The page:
Welcome to the Just Plain Folks forums! You are currently viewing our forums as a Guest which gives you limited access to most of our discussions and to other features.
By joining our free community you will have access to post and respond to topics, communicate privately with our users (PM), respond to polls, upload content, and access many other features. Registration is fast, simple, and absolutely free; so please join our community today!
when the guitar strumming started out -- I said that sounds like Bob Dylan strumming his guitar on his first album -- and then the harmonica kicked in (ha, ha). Sounds fine and definitely that classic early 1960's folk sound. I would cut down that long intro and get right to the song.
Good song and performance, but nothing that new or unique.
Welcome to JPF! Love the harmonica (trying to learn myself--so I'm jealous). Very 1960's folk song--good sound. Agree with Kevin that the intro can be cut short. You're running about four minutes, which is a bit long--your intro is about 45 seconds by my count, and you get your song into a nice time slot by slimming down the intro 20-30 seconds. Oh, and if I haven't said so already, the harmonica is really cool (and I'm still jealous!).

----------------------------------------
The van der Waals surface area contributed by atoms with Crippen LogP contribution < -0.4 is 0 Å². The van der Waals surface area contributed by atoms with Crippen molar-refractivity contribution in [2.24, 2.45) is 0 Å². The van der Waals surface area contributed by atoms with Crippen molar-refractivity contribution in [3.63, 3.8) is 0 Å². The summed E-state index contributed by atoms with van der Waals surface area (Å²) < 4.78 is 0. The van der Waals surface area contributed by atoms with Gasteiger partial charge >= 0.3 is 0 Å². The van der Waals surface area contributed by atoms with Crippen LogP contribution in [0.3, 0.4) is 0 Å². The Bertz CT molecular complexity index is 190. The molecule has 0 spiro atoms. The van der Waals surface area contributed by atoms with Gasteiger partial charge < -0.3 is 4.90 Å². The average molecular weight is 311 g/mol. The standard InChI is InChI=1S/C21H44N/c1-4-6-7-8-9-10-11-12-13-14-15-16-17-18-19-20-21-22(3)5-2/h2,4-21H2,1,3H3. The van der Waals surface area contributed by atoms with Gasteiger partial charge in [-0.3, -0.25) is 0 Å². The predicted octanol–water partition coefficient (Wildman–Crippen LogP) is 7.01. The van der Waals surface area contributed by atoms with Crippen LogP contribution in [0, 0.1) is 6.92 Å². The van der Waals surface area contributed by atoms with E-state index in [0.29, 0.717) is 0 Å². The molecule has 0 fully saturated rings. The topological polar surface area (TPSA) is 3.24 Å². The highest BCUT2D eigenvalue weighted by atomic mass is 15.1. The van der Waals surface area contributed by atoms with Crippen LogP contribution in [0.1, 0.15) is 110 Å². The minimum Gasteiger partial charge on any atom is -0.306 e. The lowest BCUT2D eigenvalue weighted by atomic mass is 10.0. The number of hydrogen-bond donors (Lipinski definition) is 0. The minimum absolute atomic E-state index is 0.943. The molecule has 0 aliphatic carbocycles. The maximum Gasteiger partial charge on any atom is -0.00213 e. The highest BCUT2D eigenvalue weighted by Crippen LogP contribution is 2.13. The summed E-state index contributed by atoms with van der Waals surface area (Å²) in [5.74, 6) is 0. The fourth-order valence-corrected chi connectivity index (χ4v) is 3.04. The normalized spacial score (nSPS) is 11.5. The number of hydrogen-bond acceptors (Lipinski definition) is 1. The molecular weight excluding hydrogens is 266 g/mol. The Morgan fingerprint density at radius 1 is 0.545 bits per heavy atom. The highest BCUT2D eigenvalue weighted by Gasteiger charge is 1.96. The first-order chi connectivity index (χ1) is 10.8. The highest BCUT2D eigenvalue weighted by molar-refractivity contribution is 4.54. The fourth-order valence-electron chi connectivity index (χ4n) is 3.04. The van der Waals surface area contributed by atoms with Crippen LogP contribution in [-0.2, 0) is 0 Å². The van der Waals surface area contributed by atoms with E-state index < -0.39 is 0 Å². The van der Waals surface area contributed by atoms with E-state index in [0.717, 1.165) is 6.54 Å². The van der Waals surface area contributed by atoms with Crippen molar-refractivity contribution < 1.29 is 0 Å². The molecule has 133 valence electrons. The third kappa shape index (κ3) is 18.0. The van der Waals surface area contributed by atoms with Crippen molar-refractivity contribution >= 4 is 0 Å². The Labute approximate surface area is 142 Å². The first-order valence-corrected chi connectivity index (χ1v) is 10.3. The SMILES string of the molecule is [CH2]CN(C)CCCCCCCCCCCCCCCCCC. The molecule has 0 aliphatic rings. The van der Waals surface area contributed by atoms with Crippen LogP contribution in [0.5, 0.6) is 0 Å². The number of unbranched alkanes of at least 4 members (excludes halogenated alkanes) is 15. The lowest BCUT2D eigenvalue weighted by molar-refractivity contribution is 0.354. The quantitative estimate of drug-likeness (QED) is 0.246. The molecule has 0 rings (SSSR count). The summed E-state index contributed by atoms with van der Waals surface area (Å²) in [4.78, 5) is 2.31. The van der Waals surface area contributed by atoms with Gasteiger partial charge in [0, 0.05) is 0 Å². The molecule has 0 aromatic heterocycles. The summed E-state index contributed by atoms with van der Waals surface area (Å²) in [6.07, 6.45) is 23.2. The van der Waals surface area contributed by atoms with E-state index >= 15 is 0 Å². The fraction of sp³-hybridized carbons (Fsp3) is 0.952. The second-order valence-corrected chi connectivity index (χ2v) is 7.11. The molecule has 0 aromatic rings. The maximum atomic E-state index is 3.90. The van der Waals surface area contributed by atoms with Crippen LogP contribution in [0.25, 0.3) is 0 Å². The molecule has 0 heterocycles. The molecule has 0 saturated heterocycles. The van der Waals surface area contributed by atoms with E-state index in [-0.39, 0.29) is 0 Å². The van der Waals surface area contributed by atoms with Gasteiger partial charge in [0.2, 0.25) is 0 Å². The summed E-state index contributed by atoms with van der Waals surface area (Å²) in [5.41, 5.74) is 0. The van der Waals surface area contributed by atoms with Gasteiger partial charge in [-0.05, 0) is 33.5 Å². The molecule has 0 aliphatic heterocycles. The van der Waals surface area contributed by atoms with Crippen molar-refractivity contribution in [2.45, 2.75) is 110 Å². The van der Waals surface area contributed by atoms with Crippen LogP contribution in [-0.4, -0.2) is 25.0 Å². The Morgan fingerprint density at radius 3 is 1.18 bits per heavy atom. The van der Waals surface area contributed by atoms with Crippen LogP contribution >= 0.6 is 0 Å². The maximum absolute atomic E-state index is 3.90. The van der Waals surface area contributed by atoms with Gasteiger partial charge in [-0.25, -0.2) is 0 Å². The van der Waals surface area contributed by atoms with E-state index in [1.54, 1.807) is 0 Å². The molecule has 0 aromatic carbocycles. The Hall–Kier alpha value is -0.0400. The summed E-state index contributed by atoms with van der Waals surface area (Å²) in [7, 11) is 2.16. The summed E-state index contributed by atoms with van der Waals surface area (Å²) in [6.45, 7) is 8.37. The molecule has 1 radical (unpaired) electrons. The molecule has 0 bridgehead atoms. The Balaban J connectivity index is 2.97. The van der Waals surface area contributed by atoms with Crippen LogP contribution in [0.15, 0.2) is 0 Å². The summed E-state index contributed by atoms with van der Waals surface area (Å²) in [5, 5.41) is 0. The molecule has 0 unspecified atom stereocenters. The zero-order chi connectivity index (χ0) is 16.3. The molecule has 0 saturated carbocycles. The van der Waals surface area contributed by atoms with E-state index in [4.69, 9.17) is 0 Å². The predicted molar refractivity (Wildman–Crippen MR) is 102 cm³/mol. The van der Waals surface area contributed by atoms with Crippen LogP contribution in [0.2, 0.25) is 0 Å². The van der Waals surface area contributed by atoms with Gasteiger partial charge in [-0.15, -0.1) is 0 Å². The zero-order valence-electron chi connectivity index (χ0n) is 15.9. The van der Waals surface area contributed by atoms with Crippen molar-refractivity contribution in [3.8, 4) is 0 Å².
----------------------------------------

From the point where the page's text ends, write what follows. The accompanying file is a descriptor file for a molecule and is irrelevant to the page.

Hi BlakeAllyn and welcome to JPF! Very retro folk style you have with the guitar/harp combo. That era had pretty simple melodies like this and a lot of repetition in the lyrics, the easier to get audience participation maybe? so this fits that genre well. As a writer though, I see a lot of real estate going to waste here. You can have some of the repetition and still have plenty of time to get some sort of story going. I was really looking forward to more meat, more imagery, more interest. As it is, I don't know enough about this guy's life to care about him, and I should want to care, right? As a writer, it's your job to make me care. Just my 2 cents worth. Your voice suits this genre as well. Very cool.
"The worth of your career to others is directly proportionate to the amount of importance you put into making contacts, nurturing leads and building real interpersonal relationships with those you hope will help you." -Brian Austin Whitney